Thursday, April 22, 2010
The San Diego County Water Authority Board of Directors and Marine Corps Base Camp Pendleton approved a Memorandum of Understanding between the two agencies today to study the feasibility of building a desalination plant on the base.
The San Diego County Water Authority Board of Directors and Marine Corps Base Camp Pendleton approved a Memorandum of Understanding (MOU) between the two agencies today to study the feasibility of building a desalination plant on the base.
In a news release, the Water Authority says the agreement sets terms and conditions for it to conduct offshore and onshore technical studies. It will provide a framework for Camp Pendleton to evaluate whether a desalination facility would adversely impact military training, the environment, or the quality of life of Camp Pendleton residents.
The Water Authority says two potential sites for the plant, both in the southwest corner of the base near the mouth of the Santa Margarita River, were reviewed as part of a feasibility study in 2009. That Water Authority study identified Camp Pendleton as a desirable location for several reasons:
- The location has the potential availability of a coastal site large enough to accommodate a large-scale, expandable facility;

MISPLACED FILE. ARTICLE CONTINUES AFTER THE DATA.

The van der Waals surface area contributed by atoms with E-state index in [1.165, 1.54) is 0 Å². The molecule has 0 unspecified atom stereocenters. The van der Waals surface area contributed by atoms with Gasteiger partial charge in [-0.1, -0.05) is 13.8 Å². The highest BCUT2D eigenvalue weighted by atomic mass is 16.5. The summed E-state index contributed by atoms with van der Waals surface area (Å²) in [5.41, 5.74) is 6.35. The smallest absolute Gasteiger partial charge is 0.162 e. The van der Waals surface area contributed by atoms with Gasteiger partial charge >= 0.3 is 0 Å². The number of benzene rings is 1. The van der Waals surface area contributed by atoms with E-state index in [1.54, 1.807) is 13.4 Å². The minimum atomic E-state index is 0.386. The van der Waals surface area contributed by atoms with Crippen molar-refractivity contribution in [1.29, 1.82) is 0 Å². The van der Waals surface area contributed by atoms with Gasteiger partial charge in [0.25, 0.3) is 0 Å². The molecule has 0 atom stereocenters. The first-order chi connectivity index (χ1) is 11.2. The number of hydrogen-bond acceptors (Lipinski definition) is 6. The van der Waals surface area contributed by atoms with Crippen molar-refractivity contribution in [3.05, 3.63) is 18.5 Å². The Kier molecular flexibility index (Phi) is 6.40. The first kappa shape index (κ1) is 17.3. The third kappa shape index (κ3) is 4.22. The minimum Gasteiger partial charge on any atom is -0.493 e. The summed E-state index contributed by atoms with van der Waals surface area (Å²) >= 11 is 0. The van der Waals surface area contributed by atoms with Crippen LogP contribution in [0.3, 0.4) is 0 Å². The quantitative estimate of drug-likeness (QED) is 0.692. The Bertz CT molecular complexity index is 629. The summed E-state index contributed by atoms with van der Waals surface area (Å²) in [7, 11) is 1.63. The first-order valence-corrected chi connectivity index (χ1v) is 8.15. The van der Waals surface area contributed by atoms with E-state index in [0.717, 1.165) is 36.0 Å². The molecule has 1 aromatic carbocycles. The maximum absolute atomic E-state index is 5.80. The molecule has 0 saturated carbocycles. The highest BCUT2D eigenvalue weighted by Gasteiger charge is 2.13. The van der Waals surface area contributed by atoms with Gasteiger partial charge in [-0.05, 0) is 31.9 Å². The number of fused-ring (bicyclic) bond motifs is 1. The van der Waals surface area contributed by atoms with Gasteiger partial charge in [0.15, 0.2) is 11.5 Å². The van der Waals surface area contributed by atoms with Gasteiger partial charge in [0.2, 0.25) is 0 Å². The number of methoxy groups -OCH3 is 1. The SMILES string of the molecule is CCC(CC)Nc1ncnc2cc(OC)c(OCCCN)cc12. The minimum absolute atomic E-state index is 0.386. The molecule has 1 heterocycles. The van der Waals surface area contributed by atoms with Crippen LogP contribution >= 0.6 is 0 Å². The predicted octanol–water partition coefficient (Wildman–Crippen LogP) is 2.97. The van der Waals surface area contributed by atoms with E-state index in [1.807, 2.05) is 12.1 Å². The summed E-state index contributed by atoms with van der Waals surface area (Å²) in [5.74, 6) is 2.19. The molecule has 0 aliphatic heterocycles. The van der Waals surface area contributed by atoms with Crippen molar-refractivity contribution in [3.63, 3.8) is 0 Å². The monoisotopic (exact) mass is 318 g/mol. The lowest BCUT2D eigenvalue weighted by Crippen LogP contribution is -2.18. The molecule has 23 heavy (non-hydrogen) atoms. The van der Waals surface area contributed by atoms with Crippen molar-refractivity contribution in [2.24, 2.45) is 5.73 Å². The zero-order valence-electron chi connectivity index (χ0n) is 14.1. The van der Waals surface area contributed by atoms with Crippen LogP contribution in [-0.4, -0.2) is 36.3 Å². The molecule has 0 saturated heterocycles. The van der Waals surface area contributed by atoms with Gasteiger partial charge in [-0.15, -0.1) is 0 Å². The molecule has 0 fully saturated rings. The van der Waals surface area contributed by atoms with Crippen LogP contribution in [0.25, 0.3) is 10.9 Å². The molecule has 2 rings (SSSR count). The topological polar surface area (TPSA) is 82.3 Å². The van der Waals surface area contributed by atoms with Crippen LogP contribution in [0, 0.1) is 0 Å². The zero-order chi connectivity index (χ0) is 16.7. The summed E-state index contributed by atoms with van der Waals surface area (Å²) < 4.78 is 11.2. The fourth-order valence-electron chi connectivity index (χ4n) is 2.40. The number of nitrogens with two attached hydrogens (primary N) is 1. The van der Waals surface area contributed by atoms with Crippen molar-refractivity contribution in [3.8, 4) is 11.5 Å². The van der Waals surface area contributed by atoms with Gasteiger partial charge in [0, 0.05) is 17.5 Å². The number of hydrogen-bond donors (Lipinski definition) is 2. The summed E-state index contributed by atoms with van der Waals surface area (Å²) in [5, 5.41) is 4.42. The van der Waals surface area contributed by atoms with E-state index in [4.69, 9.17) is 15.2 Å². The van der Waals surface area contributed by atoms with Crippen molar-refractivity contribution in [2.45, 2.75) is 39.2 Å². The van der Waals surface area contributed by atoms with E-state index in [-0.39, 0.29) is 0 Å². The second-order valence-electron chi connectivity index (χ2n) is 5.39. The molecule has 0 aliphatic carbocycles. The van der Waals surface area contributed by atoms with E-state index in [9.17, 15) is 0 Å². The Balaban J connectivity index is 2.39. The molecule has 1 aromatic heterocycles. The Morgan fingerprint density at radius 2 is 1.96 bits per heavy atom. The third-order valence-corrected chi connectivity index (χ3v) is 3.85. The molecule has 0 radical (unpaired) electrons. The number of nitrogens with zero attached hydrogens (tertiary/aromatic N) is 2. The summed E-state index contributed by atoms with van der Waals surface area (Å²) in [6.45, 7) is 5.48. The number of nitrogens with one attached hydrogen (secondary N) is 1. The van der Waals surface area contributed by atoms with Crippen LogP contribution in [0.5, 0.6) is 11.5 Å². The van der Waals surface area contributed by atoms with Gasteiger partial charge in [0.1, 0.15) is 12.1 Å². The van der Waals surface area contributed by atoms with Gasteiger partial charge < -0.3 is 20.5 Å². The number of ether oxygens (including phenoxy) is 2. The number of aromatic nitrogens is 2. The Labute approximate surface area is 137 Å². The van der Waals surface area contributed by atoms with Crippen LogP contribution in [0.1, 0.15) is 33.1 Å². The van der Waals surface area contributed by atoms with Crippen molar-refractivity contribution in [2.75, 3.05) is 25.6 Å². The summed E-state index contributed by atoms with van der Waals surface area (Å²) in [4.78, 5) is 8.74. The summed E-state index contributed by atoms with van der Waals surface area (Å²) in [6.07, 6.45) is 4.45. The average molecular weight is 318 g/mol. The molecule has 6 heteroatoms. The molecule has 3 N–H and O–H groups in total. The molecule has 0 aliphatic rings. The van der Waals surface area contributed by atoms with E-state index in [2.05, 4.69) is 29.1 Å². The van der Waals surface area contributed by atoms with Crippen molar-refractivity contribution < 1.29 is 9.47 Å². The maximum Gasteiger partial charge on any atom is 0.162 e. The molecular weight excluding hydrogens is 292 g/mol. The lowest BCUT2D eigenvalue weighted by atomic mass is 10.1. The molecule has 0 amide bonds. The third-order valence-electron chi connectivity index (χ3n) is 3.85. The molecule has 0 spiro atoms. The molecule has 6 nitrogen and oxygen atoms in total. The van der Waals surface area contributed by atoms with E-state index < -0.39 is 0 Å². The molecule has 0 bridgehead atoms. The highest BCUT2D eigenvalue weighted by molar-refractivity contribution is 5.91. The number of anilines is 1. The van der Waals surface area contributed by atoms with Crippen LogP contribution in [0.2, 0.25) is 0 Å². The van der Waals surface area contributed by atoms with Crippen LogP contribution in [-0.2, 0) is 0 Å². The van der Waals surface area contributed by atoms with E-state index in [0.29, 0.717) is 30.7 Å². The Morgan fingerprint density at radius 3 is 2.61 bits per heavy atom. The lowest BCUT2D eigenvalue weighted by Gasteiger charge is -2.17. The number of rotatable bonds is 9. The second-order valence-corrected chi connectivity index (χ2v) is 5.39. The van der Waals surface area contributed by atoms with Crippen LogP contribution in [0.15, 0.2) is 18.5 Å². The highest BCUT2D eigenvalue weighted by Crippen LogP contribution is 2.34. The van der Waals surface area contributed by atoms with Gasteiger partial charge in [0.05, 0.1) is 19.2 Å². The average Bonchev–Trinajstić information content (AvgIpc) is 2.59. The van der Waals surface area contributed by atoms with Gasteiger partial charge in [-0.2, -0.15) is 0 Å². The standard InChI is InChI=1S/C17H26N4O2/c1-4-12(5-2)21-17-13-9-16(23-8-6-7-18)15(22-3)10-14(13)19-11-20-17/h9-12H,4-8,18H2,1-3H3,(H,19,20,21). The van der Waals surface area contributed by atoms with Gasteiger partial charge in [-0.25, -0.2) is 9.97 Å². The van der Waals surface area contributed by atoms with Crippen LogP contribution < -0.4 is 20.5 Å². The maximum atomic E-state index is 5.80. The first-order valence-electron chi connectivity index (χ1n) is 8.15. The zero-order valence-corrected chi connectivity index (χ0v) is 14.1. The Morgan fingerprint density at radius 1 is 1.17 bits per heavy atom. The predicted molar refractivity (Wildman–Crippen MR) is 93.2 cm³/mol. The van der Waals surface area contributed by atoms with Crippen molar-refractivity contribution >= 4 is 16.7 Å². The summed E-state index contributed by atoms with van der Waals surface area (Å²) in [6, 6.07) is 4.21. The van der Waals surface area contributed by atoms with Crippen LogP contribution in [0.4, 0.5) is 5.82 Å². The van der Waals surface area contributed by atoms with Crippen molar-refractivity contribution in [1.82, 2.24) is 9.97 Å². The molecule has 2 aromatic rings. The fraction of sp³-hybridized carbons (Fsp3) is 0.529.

- A plant at Camp Pendleton could produce between 50 million and 150 million gallons per day, or 56,000 to 168,000 acre-feet annually;
- A facility at the north end of the Water Authority’s regional aqueduct system also would allow for more extensive and efficient distribution of the desalinated water.
The Camp Pendleton seawater desalination studies, along with similar studies planned or under way for potential sites in Baja California, will be used in the development of a 2012 Regional Water Facilities Master Plan.
The Water Authority will use the plan to determine the need for additional seawater desalination, compare it against other supply alternatives, and recommend projects for inclusion in its capital improvement program in order to meet future water supply reliability needs for San Diego County.
The studies will enable the Water Authority to evaluate the feasibility and cost of building and operating a seawater desalination plant on the base capable of producing 50 million gallons or more of drinking water daily.
The MOU does not obligate either party beyond the study phase.